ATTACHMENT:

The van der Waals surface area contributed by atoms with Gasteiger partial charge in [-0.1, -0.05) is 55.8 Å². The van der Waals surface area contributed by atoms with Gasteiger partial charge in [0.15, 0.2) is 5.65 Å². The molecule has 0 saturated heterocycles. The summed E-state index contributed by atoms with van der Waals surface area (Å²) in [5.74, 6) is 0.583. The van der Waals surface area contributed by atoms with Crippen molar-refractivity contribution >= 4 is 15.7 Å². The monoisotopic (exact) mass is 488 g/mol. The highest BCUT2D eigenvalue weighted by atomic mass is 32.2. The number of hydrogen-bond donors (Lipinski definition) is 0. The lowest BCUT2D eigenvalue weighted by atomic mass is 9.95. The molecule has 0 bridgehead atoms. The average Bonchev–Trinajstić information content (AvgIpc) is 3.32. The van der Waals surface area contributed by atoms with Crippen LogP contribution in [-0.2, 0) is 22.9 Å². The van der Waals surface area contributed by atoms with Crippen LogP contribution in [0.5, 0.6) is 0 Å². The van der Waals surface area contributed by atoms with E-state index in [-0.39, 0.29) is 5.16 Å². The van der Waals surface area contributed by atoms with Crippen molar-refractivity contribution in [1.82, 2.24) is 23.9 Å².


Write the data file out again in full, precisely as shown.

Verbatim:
The van der Waals surface area contributed by atoms with Gasteiger partial charge in [-0.1, -0.05) is 55.8 Å². The van der Waals surface area contributed by atoms with Gasteiger partial charge in [0.15, 0.2) is 5.65 Å². The molecule has 0 saturated heterocycles. The summed E-state index contributed by atoms with van der Waals surface area (Å²) in [5.74, 6) is 0.583. The van der Waals surface area contributed by atoms with Crippen molar-refractivity contribution >= 4 is 15.7 Å². The monoisotopic (exact) mass is 488 g/mol. The highest BCUT2D eigenvalue weighted by atomic mass is 32.2. The number of hydrogen-bond donors (Lipinski definition) is 0. The lowest BCUT2D eigenvalue weighted by atomic mass is 9.95. The molecule has 0 bridgehead atoms. The average Bonchev–Trinajstić information content (AvgIpc) is 3.32. The van der Waals surface area contributed by atoms with Crippen LogP contribution in [-0.2, 0) is 22.9 Å². The van der Waals surface area contributed by atoms with Crippen LogP contribution in [0.5, 0.6) is 0 Å². The van der Waals surface area contributed by atoms with E-state index in [-0.39, 0.29) is 5.16 Å². The van der Waals surface area contributed by atoms with Crippen molar-refractivity contribution in [1.82, 2.24) is 23.9 Å².